GOP Senate passes up chance to reject Whitmer’s cabinet

Gov. Gretchen Whitmer gets ready to begin her first State of the State address with Senate Majority Leader Mike Shirkey and Lt. Gov. Garlin Gilchrist standing by | Casey Hull

What could have been partisan warfare settled into a fairly routine appointment process for Gov. Gretchen Whitmer and her new administration.

Michigan Senate Republicans had 60 days to reject the Democratic governor’s cabinet picks, and that time has now lapsed. They created a new review panel, the Advice and Consent Committee, chaired by state Sen. Peter Lucido (R-Shelby Twp.), to oversee the process.

Senate Advice and Consent Chair Pete Lucido, Feb. 5, 2019 | Nick Manes

Michigan’s statute specifically states that the panel has 60 “session days” to review appointments — which would have given the body until June.

However, Scott Ray, Lucido’s chief of staff, said his office relies on a 1960 opinion from former Attorney General Frank Kelley that interprets that to mean 60 calendar days.

Lucido has held hearings on Whitmer’s department directors, including Department of Environmental Quality (MDEQ) Director Liesl Eichler Clark, Michigan Department of Transportation Director Paul Ajegba and Health and Human Services Director Robert Gordon.

Ray said that part of the process is done, but more hearings could be held for other appointments Whitmer made more recently. The governor also names appointees to a host of commissions, such as the Michigan Board of Respiratory Care or the Michigan Cherry Committee

MDOT Director Paul Ajegba at the Fiscal Year 2020 budget presentation | Casey Hull

Lucido had told reporters that hearings would be “more informal” — an opportunity for lawmakers to ask questions, adding that formal votes by on appointees would be unlikely.

Whitmer spokeswoman Tiffany Brown previously told the Michigan Advance that the governor trusted Lucido and his committee to ensure a “fair and thorough process.”

The GOP-controlled Senate’s review process was largely absent during Republican former Gov. Rick Snyder’s tenure from 2011 to 2019. Former Senate Majority Leader Randy Richardville (R-Monroe) told the Advance that was because there was “open contact” with the governor. He added that Snyder’s first state treasurer, Democratic former House Speaker Andy Dillon, would have had difficulty gaining approval from his GOP caucus.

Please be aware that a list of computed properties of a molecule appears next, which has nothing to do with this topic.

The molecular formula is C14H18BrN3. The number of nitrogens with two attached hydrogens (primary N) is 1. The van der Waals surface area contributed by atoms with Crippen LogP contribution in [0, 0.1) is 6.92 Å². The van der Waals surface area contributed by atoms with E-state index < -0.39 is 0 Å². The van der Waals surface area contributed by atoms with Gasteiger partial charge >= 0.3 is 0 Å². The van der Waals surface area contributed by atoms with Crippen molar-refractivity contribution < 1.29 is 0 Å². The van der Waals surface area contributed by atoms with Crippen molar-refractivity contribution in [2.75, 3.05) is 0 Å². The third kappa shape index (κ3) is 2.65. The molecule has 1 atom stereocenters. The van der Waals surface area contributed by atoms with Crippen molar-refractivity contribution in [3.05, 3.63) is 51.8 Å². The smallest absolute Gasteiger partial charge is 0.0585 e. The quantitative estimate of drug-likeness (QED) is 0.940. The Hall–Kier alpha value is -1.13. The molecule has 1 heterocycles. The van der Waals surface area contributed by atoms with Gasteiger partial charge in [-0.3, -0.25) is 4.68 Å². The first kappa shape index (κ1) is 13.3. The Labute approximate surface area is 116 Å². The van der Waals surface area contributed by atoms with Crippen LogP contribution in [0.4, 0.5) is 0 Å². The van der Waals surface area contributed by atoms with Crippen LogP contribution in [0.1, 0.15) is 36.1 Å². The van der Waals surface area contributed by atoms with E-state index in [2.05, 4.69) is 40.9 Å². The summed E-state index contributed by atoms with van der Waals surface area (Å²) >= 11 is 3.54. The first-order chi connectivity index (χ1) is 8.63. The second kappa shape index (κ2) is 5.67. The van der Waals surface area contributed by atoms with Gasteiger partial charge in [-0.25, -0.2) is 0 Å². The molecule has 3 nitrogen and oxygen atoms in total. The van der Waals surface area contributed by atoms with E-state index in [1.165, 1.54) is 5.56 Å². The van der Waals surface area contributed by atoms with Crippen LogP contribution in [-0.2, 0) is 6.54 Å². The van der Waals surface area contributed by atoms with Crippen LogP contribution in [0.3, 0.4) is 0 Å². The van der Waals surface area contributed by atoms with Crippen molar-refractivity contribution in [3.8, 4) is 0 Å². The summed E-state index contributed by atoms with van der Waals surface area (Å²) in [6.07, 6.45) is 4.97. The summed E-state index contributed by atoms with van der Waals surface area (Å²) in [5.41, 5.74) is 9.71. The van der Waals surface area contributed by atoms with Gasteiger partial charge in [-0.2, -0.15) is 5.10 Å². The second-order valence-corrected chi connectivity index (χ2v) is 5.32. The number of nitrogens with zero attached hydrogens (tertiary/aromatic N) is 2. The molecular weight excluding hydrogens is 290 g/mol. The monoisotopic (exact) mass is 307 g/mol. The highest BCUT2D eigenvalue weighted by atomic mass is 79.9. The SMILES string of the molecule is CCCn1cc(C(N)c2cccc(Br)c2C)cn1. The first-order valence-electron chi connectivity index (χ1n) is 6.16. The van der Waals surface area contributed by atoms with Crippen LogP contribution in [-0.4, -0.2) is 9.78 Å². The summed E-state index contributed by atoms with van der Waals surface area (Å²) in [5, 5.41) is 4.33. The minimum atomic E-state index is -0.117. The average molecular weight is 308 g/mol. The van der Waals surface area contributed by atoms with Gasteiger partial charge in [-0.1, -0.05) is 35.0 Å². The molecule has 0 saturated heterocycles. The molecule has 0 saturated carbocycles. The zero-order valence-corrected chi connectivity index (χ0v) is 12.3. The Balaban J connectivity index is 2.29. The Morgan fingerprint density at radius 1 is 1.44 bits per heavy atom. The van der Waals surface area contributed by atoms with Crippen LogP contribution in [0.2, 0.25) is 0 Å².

Jennifer Granholm at Securing Michigan’s Clean Energy Future conference, August 5, 2010 | Center for American Progress, Flickr

However, during Democratic former Gov. Jennifer Granholm’s administration, the GOP-led Senate’s advice and consent process was in full swing. At the end of her term, the Senate used its authority to bottle up several key appointments to state university boards, including Central Michigan University and Northern Michigan University.

Whitmer served in the state Senate during both administrations, from 2006 to 2015.

Michael Gerstein
Michael Gerstein covers the governor’s office, criminal justice and the environment. Before that, he wrote about state government and politics for the Detroit News, the Associated Press and MIRS News and won a Society of Professional Journalism award for open government reporting. He studied philosophy at Michigan State University, where he wrote for both The State News and Capital News Service. He began his journalism career freelancing for The Sturgis Journal, his hometown paper.

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